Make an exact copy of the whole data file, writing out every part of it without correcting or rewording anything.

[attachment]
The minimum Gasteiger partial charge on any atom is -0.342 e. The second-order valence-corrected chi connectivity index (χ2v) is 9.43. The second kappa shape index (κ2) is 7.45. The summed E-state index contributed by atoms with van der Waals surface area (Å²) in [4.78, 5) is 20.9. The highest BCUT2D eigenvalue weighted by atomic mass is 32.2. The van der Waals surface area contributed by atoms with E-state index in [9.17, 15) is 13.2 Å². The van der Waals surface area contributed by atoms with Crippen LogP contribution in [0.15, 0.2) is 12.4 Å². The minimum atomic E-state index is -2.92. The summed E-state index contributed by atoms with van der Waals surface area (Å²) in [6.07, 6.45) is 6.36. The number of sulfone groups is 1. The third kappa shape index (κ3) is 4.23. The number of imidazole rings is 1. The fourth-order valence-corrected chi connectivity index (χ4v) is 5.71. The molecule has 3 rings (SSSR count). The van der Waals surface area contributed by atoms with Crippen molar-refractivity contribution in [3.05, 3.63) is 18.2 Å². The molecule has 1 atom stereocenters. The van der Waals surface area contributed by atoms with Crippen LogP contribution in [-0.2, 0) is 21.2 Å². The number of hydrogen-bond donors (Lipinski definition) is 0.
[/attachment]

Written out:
The minimum Gasteiger partial charge on any atom is -0.342 e. The second-order valence-corrected chi connectivity index (χ2v) is 9.43. The second kappa shape index (κ2) is 7.45. The summed E-state index contributed by atoms with van der Waals surface area (Å²) in [4.78, 5) is 20.9. The highest BCUT2D eigenvalue weighted by atomic mass is 32.2. The van der Waals surface area contributed by atoms with E-state index in [9.17, 15) is 13.2 Å². The van der Waals surface area contributed by atoms with Crippen LogP contribution in [0.15, 0.2) is 12.4 Å². The minimum atomic E-state index is -2.92. The summed E-state index contributed by atoms with van der Waals surface area (Å²) in [6.07, 6.45) is 6.36. The number of sulfone groups is 1. The third kappa shape index (κ3) is 4.23. The number of imidazole rings is 1. The fourth-order valence-corrected chi connectivity index (χ4v) is 5.71. The molecule has 3 rings (SSSR count). The van der Waals surface area contributed by atoms with Crippen molar-refractivity contribution in [3.05, 3.63) is 18.2 Å². The molecule has 1 atom stereocenters. The van der Waals surface area contributed by atoms with Crippen LogP contribution in [-0.2, 0) is 21.2 Å². The number of hydrogen-bond donors (Lipinski definition) is 0.